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Biological Products

Overview

Human cells, tissues, and cellular and tissue-based products (HCT/Ps) that do not meet all the criteria in 21 CFR 1271.10(a) are regulated as drug, device and/or biological products under Section 351 of the Public Health Service Act and are commonly referred to as "351 products." For these HCT/Ps regulated as biological products, the FDA requires premarket review of safety and efficacy data before these cellular therapy products are introduced into commercial market. Some examples of HCT/Ps regulated as biological products are listed below:

  • Allogeneic peritoneal membrane product in guided bone regeneration and guided tissue regeneration dental procedures

  • Fascia lata allograft used for the repair of Anterior Cruciate Ligament defects

  • Allogeneic, cryopreserved vein or artery that has not been decellularized and is used for arteriovenous access during hemodialysis

  • Allogeneic processed acellular dermis, rolled or folded to serve as a structural support and placed in defects following breast conservation treatment

  • Demineralized bone matrix for repair, reconstruction, replacement or supplementation of cartilage

  • Allogeneic retinal pigment epithelium and neurosensory cell layer for the treatment of patients with retinal degenerative diseases

  • Allogeneic adipose-derived stem cells seeded onto a bone scaffold for filling, augmenting or repair of pathologically or surgically created bony voids

  • Allogeneic placental-derived extracellular matrix and hematopoietic progenitor cells contained in the placental vasculature of the same donor used for repair, replacement and/or reconstruction of bone defects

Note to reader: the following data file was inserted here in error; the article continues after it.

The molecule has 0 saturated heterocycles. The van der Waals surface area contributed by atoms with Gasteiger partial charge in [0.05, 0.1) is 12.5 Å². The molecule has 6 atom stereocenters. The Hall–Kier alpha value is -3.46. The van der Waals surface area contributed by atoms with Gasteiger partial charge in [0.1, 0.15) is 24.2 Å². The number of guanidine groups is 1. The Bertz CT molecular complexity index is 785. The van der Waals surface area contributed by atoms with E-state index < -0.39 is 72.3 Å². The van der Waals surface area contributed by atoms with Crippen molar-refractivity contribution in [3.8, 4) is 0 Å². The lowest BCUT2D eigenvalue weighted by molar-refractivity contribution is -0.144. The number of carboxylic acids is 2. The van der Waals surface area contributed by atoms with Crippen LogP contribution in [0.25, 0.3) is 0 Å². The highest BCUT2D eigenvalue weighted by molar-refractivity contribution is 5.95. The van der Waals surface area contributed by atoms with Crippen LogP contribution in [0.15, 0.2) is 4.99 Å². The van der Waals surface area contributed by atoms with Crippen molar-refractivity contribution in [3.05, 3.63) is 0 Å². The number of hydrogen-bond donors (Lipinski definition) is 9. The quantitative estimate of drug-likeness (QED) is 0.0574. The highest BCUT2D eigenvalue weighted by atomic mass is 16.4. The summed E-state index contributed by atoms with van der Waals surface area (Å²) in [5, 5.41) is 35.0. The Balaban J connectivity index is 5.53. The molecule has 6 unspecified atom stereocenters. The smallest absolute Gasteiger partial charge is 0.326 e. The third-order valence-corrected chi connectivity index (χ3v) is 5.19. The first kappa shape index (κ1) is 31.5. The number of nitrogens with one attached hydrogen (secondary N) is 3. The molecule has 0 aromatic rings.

Generally, biological products first are studied in animals to determine their safety profile. Once adequate nonclinical safety data has been collected, the sponsor may submit an Investigational New Drug (IND) application to study the effects of the biological product in humans. If the clinical studies in humans demonstrate the biological product is safe and effective and the relative benefits outweigh the risks, the sponsor may pursue licensure by submitting a Biologics License Application (BLA). A brief overview of the phases of the regulatory development pathway for HCT/Ps regulated as biological products is shown below.

 

In addition to the regulatory requirements for HCT/Ps, biological products are subject to Current Good Manufacturing Practice (CGMP) during the investigational and marketing phases of product development. Once the biological product has been licensed, it also is subject to postmarketing adverse event reporting. Topics that are discussed further include:

Current Good Manufacturing Practices
Labeling
Postmarketing Adverse Experience Reporting

Effective Oct. 20, 2011, minimally manipulated hematopoietic progenitor cells (HPC) sourced from placental/umbilical cord blood for unrelated allogeneic use require a BLA prior to being marketed, or must be distributed under an IND. These HPC, Cord Blood products also must be intended for hematopoietic reconstitution in patients with specific hematological malignancies, certain lysosomal storage and peroxisomal enzyme deficiency disorders. The FDA has published and subsequently updated two guidance documents, "Guidance for Industry: Minimally Manipulated, Unrelated Allogeneic Placental/Umbilical Cord Blood Intended for Hematopoietic Reconstitution for Specified Indications," March 2014; and, "Guidance for Industry and FDA Staff: Investigational New Drug Applications for Minimally Manipulated, Unrelated Allogeneic Placental/Umbilical Cord Blood Intended for Hematopoietic Reconstitution for Specified Indications," March 2014, addressing the regulatory requirements for BLA and IND applications, respectively.